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Crocuses

Crocuses

‘When you see your Crocuses wide open in flower sally forth with a stick of sealing-wax or the amber mouthpiece of an old pipe in your hand . . . Rub whichever of the two unusual accompaniments of a garden stroll you have chosen, on your coat-sleeve if it be woollen, and hold the rubbed portion as soon as possible after ceasing rubbing near the anthers of an open Crocus, and you will find the electricity thereby generated will cause the pollen grains to fly up to the electrified object, and, what is more, to stick there, but so lightly that directly they are rubbed against the stigma of another Crocus they will leave the amber and be left where you, and Nature before you, intended them to be.’ Essential instructions from E. A. Bowles . . . if you were wondering how to pollinate crocuses. Ursula Buchan introduced us to the green-fingered Bowles in her article on My Garden in Spring, which was featured in Issue 33 of Slightly Foxed and was illustrated by this woodcut from Rosalind Bliss.
Tawny Owl

Tawny Owl

From the very first issue of Slightly Foxed we've championed the art of wood engraving as a form of book illustration and, over the years, have reproduced a wide variety of works by some of the best artists in the field. These richly detailed illustrations became so popular with our readers that we decided to give some of our favourite works a life outside the bounds of text illustration and, from the autumn 2014 issue, have run an occasional series of standalone features on engravers. This Tawny Owl by Kathleen Lindsley was the first to be featured in our Slightly Foxed wood engravers series.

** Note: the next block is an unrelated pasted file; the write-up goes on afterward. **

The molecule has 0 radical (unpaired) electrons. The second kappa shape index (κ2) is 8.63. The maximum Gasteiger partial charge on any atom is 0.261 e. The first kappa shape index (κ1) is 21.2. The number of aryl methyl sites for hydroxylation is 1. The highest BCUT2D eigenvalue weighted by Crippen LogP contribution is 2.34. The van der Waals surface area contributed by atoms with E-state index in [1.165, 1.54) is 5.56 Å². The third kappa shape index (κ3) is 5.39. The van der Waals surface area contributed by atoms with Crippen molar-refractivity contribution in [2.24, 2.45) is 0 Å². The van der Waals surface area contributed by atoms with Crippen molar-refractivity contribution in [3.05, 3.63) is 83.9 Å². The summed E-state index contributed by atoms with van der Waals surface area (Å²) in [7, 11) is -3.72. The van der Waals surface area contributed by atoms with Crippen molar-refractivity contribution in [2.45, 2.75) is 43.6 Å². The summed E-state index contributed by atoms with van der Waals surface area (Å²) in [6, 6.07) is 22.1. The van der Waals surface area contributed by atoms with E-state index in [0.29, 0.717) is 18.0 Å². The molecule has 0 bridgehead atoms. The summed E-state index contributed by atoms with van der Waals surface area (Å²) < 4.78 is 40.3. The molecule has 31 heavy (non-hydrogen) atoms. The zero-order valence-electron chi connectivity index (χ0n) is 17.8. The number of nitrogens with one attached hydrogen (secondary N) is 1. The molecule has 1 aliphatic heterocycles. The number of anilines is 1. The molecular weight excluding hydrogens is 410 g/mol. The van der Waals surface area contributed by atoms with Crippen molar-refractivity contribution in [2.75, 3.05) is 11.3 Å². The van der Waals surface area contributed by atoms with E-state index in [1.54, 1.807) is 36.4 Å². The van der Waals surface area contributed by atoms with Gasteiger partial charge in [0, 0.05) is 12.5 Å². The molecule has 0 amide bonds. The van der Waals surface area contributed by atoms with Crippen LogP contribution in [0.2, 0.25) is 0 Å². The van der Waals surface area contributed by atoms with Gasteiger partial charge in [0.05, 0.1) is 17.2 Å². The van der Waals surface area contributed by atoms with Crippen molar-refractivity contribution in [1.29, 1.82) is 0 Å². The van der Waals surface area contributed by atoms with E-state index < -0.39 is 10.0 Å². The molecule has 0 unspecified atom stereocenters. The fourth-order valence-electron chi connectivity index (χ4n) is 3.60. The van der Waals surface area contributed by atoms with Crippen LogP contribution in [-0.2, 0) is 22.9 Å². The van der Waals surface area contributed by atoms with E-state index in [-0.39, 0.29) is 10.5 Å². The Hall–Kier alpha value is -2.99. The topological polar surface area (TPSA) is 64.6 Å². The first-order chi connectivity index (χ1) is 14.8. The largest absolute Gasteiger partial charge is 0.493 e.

Peacock Garden

Peacock Garden

‘Swift knows about containment and spillage. It’s the basic dynamic of her garden. In summer the plants billow out over the clipped box hedges that mark the borders, and roses ramble profusely away from their arbours. In winter, with the disappearance of summer’s temporary improvisations, the straight lines of the garden are revealed, dark evergreen and brown.' Alexandra Harris wrote of the joy of reading Katherine Swift’s The Morville Hours in Issue 50, accompanied by Geri Waddington’s wonderful woodcut.
Ducks and Daffodils

Ducks and Daffodils

Today’s woodcut first appeared on the contents page of Slightly Foxed Issue 33 in Spring 2012. Rosalind Bliss is a landscape artist based in the UK. She learned the rudiments of wood engraving from her father, the painter and art conservationist Douglas Percy Bliss, but went on to train as mural painter at Edinburgh College of Art. Later in life she turned again to engraving, working as a book illustrator and designing bookplates. She lives in Derbyshire, and is still producing paintings, wood engravings and murals, which she paints on to folding screens.

‘Thanks for all this grace and beauty . . .

. . . Thank you for the beauty of your website and the quarterly magazine. It’s a real pleasure to read and discover authors, admire the unique editions and fine drawings. Also, I appreciate all your attention, your delicate packaging. It’s heart-warming to know that somewhere there are some persons who have so much enthusiasm and humanity to share their passion, and contribute to preserving the memory of these talented authors and beautiful land.’
M. Garny-Belabed, Virton, Belgium

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